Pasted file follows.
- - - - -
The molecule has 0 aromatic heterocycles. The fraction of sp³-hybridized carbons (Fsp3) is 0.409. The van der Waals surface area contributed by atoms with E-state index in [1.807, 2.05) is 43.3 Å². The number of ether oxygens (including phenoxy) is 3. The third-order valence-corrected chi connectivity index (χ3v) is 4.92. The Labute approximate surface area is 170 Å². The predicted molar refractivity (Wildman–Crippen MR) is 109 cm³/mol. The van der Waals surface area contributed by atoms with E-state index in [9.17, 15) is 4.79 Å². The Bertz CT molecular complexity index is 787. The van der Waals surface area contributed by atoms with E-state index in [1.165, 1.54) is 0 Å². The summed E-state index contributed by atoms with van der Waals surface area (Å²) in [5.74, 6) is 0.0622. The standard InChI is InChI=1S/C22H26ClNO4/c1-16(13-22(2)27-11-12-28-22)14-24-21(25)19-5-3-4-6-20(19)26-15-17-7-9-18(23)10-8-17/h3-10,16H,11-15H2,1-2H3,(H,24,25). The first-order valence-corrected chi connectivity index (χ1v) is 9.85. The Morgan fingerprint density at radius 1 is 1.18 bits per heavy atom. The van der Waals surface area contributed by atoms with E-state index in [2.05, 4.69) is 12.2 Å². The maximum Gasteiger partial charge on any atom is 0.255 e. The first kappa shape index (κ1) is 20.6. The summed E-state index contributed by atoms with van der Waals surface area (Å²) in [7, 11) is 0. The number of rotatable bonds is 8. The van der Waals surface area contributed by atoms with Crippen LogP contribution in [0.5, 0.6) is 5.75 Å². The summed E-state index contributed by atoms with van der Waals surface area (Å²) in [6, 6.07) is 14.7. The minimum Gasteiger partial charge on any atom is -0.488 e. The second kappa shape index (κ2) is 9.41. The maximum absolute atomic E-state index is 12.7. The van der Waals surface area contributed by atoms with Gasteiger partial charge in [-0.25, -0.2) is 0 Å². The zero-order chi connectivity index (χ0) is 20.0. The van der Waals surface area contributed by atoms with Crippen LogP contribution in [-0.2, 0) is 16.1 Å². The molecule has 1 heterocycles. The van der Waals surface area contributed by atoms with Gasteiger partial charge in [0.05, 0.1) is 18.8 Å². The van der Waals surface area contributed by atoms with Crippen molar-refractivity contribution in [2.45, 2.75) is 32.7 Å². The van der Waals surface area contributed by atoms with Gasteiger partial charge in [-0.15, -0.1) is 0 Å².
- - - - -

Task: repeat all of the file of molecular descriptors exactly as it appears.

The molecule has 0 aromatic heterocycles. The fraction of sp³-hybridized carbons (Fsp3) is 0.409. The van der Waals surface area contributed by atoms with E-state index in [1.807, 2.05) is 43.3 Å². The number of ether oxygens (including phenoxy) is 3. The third-order valence-corrected chi connectivity index (χ3v) is 4.92. The Labute approximate surface area is 170 Å². The predicted molar refractivity (Wildman–Crippen MR) is 109 cm³/mol. The van der Waals surface area contributed by atoms with E-state index in [9.17, 15) is 4.79 Å². The Bertz CT molecular complexity index is 787. The van der Waals surface area contributed by atoms with E-state index in [1.165, 1.54) is 0 Å². The summed E-state index contributed by atoms with van der Waals surface area (Å²) in [5.74, 6) is 0.0622. The standard InChI is InChI=1S/C22H26ClNO4/c1-16(13-22(2)27-11-12-28-22)14-24-21(25)19-5-3-4-6-20(19)26-15-17-7-9-18(23)10-8-17/h3-10,16H,11-15H2,1-2H3,(H,24,25). The first-order valence-corrected chi connectivity index (χ1v) is 9.85. The Morgan fingerprint density at radius 1 is 1.18 bits per heavy atom. The van der Waals surface area contributed by atoms with E-state index in [2.05, 4.69) is 12.2 Å². The maximum Gasteiger partial charge on any atom is 0.255 e. The first kappa shape index (κ1) is 20.6. The summed E-state index contributed by atoms with van der Waals surface area (Å²) in [7, 11) is 0. The number of rotatable bonds is 8. The van der Waals surface area contributed by atoms with Crippen LogP contribution in [0.5, 0.6) is 5.75 Å². The summed E-state index contributed by atoms with van der Waals surface area (Å²) in [6, 6.07) is 14.7. The minimum Gasteiger partial charge on any atom is -0.488 e. The second kappa shape index (κ2) is 9.41. The maximum absolute atomic E-state index is 12.7. The van der Waals surface area contributed by atoms with Gasteiger partial charge in [-0.25, -0.2) is 0 Å². The zero-order chi connectivity index (χ0) is 20.0. The van der Waals surface area contributed by atoms with Crippen LogP contribution in [-0.2, 0) is 16.1 Å². The molecule has 1 heterocycles. The van der Waals surface area contributed by atoms with Gasteiger partial charge in [0.05, 0.1) is 18.8 Å². The van der Waals surface area contributed by atoms with Crippen molar-refractivity contribution in [2.45, 2.75) is 32.7 Å². The van der Waals surface area contributed by atoms with Gasteiger partial charge in [-0.15, -0.1) is 0 Å².